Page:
Covid-19 Is Stagnant in Minnesota


The Star Tribune‘s Pulitzer Prize-winning reporter Jeremy Olson writes that Covid-19 cases have been stubbornly stagnant with about 20 to 60 daily hospitalized cases in Minnesota.

Dr. Mark Sannes, an infectious disease specialist for the Bloomington-based health system, reportedly told “COVID-19 as the cause of hospitalizations also appears down. Among five infected patients in intensive care at HealthPartners hospitals, four were primarily there for other medical problems”.

“During pandemic peaks, that would only happen about 2% of the time. Right now, we’re seeing between 50% and 75% of our hospitalized patients with positive COVID tests who are in with something else,” Dr. Sannes added.

Referring to Mayo clinic’s 14-day Covid forecast, Olson writes “the state’s rate of 26 new infections per day per 100,000 people could decline to 23 — but with an error margin suggesting it could actually increase to 34 or drop to 17”.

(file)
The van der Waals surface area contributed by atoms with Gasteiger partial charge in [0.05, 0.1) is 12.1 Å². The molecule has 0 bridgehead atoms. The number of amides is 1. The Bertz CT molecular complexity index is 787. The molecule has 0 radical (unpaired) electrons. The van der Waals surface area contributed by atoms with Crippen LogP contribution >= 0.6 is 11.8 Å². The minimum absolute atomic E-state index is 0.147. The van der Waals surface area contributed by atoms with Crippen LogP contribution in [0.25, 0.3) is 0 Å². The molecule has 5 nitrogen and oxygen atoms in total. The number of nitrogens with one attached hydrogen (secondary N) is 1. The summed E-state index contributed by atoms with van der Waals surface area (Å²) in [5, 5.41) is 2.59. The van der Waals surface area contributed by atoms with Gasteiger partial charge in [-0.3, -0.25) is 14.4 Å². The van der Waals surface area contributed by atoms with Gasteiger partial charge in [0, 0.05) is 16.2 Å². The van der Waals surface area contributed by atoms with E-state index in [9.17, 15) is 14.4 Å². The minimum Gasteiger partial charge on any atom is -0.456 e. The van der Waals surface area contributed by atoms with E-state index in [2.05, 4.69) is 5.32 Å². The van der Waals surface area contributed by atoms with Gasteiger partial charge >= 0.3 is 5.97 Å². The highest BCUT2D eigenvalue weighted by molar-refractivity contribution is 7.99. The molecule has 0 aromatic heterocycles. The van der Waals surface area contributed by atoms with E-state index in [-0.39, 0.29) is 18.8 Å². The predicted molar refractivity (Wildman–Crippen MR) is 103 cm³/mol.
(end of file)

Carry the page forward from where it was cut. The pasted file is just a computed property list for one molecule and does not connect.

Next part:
Likewise, results of University Minnesota’s sewage sampling of above 40 wastewater treatment revealed that “no consistent trend in the amount of viral material” identified”.

Dr Sannes told “the presence of even incidental COVID-19 in hospitalized patients means the virus is still prevalent and could pose a threat in the fall and winter again — especially if it combines with what could be a worse influenza season. What we’re seeing right now doesn’t look too bad but we’ve had to shift fairly quickly in the last couple years.”

Immunity protections from both vaccines and natural infection, as well as “a stable supply of treatments such as Paxlovid has helped reduce severe outcomes, although the latest research about the antiviral drug was mixed”.